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Highest Resolution Image of Ultima Thule - Not That Ultima?

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posted on Feb, 23 2019 @ 12:46 PM
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The most detailed images of Ultima Thule -- obtained just minutes before the spacecraft's closest approach at 12:33 a.m. EST on Jan. 1 -- have a resolution of about 110 feet (33 meters) per pixel. Their combination of higher spatial resolution and a favorable viewing geometry offer an unprecedented opportunity to investigate the surface of Ultima Thule, believed to be the most primitive object ever encountered by a spacecraft.




Highest Resolution Image of Ultima Thule

New Horizons Spacecraft Returns Its Sharpest Views of Ultima Thule



"Bullseye!" said New Horizons Principal Investigator Alan Stern, of the Southwest Research Institute (SwRI). "Getting these images required us to know precisely where both tiny Ultima and New Horizons were — moment by moment – as they passed one another at over 32,000 miles per hour in the dim light of the Kuiper Belt, a billion miles beyond Pluto. This was a much tougher observation than anything we had attempted in our 2015 Pluto flyby.


The images are a little disappointing. I was hoping for more detail and different views. I would like to see the other side of UT and a side view showing that it is not round, but more like a pancake.

It is amazing though that the images are as good as they are. The object is very far out in space. There is not much light and the spacecraft was moving at a high rate of speed. Getting a full frame image of UT at close range required all the calculations to be perfect.




edit on 23-2-2019 by LookingAtMars because: (no reason given)




posted on Feb, 23 2019 @ 02:16 PM
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a reply to: LookingAtMars

OK. In a debate with my friend here. Is it a snowman or a peanut?

Either way, this story sort of blew my mind when I first read into it.



posted on Feb, 23 2019 @ 02:43 PM
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a reply to: strongfp

"Is it a snowman or a peanut?"

None of the above. It is a pancake and a walnut


New Horizons' Departure Images from Ultima Thule - It's a Pancake and Walnut not a Snowman




posted on Feb, 23 2019 @ 05:28 PM
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a reply to: LookingAtMars

Ah, I forgot about that. I remember reading that it was a strange shape and it didn't really make sense to a lot of experts.

I wonder where it came from.



posted on Feb, 27 2019 @ 07:09 PM
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originally posted by: strongfp
a reply to: LookingAtMars

Ah, I forgot about that. I remember reading that it was a strange shape and it didn't really make sense to a lot of experts.

I wonder where it came from.


It wasn't the shape that was a bit of a mystery; there is nothing terribly unusual abut two lobes that came together like Ultima Thule.

The bit of a mystery was that prior to New Horizons getting close enough to get a good look at the shape, it measured its light curve. Scientists were expecting the light curve to change is it tumbled, because they expected that a likely scenario is that the shape and/or axis of rotation would be such that the light it reflected back to the space probe would change over time.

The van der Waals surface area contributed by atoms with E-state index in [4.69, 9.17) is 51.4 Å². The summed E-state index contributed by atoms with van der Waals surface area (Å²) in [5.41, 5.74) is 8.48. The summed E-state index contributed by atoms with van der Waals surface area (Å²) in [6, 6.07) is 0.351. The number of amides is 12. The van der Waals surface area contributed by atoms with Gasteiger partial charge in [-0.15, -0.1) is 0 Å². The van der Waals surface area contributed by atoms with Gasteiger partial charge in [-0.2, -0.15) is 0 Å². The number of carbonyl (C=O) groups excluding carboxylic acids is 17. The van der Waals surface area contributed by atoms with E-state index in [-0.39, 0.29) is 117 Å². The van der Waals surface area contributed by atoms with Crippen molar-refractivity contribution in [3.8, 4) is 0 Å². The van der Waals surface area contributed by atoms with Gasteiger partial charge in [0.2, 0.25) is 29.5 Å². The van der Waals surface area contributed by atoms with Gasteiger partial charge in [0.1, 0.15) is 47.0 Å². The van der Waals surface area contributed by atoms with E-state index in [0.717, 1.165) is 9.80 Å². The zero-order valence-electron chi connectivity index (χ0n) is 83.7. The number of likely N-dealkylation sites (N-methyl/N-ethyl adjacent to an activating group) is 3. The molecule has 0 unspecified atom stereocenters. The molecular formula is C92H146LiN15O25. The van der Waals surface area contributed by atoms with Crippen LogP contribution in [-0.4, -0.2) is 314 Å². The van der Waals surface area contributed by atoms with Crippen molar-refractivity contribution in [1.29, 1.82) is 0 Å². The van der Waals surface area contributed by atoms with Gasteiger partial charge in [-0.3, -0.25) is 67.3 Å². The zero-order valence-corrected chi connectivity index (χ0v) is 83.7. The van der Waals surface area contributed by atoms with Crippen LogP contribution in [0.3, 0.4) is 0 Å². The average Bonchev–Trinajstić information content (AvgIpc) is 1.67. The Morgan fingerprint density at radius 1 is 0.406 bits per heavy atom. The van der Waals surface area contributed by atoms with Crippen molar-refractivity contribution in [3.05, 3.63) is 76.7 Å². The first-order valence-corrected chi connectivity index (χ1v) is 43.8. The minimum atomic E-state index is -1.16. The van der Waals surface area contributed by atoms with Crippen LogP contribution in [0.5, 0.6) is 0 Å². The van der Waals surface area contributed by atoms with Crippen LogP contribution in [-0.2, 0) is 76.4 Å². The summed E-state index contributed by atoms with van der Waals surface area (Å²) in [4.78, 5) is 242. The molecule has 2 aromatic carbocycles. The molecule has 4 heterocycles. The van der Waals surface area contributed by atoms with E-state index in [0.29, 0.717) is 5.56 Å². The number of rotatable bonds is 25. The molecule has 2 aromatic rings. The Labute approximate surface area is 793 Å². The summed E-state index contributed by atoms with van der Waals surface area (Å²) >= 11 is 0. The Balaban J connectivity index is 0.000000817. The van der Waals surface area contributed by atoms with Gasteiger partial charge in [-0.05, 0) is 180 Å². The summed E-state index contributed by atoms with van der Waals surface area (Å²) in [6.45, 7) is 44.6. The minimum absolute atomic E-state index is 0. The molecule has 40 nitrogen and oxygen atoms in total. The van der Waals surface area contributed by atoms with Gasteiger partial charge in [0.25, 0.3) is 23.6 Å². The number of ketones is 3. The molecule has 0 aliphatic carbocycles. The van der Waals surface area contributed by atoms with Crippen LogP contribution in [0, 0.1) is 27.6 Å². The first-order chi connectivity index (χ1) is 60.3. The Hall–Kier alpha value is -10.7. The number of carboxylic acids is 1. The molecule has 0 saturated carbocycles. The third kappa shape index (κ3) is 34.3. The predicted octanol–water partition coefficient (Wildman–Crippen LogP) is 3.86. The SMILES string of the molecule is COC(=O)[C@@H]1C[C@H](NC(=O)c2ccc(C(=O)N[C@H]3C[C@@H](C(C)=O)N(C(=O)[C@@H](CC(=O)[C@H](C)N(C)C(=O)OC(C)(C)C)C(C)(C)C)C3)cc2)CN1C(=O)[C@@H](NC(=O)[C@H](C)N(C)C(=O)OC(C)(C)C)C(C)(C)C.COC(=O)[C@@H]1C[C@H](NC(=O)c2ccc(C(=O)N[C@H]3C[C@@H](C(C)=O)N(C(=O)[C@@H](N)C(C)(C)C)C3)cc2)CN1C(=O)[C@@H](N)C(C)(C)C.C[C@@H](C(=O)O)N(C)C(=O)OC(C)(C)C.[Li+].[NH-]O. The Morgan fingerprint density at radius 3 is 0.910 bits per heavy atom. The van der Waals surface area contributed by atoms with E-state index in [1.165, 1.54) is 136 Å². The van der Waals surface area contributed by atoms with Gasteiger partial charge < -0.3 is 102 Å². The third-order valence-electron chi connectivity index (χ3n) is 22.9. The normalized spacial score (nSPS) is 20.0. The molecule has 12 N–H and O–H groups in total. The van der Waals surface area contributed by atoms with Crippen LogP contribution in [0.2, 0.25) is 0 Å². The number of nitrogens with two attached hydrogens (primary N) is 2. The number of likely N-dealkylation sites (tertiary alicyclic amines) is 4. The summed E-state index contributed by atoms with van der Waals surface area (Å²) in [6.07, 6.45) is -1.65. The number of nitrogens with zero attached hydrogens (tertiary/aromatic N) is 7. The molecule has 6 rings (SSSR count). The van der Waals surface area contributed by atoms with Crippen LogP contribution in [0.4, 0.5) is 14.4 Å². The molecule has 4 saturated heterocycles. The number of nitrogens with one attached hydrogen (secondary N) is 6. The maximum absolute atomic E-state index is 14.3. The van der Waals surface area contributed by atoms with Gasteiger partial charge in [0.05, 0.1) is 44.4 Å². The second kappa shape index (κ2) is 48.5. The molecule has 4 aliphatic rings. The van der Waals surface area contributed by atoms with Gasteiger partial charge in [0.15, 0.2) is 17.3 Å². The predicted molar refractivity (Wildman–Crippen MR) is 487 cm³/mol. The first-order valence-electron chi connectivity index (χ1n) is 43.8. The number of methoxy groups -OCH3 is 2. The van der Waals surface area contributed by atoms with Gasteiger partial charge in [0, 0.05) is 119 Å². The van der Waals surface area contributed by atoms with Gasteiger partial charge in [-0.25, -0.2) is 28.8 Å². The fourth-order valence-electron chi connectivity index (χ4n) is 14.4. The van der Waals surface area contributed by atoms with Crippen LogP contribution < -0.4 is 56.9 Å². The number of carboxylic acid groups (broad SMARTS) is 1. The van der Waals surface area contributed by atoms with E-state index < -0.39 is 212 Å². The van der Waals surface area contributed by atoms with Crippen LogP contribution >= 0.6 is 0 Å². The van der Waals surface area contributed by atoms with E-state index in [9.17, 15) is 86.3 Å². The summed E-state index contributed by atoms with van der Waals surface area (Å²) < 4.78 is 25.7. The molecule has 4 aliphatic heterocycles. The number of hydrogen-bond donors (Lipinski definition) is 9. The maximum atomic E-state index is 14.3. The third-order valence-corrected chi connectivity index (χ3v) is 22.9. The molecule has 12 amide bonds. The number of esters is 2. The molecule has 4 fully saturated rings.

However, that light curve stayed relatively constant over the time it was being measured. Scientists eventually solved the mystery by learning that the axis of rotation was generally perpendicular to the spacecraft (at least during the time that it was being measured), meaning that as it rotated the same amount of light reflected back.

While it was relatively unlikely that the axis of rotation was what it was, it was not so unlikely to be something that "didn't make sense." Just mildly surprising.



posted on Mar, 1 2019 @ 12:04 AM
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Here's an approximately true-colour image that combines the new image with colour information from an earlier low-rez MVIC image, using this image by Thomas Appere and rearranging the colours:



The colour MVIC image was taken at near-infrared, red, and blue wavelengths, so I used the red and blue parts, and made an average of the two to create the green channel.



posted on Mar, 2 2019 @ 05:20 AM
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What is the best online image to ASCII converters?



posted on Mar, 2 2019 @ 05:38 AM
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a reply to: Soylent Green Is People

Thanks for that post! I remember the light curve mystery but never did hear how it resolved.



posted on Mar, 2 2019 @ 10:38 AM
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lets see if there's enough data to venture a guess...


originally posted by: strongfpI wonder where it came from.

 



Ultima and New Horizons ... passed one another at over 32,000 miles per hour in the dim light of the Kuiper Belt, a billion miles beyond Pluto.


A member posted this image which might be showing us that there are dozens of layers of different kinds of surface materials that lumped together in an ever enlarging body...


i suggest in a million or so years more of accreting material from the Kuiper belt of older Solar Ejecta debris or deep space icy rocks from interstellar space

maybe another Sedna is being developed







 
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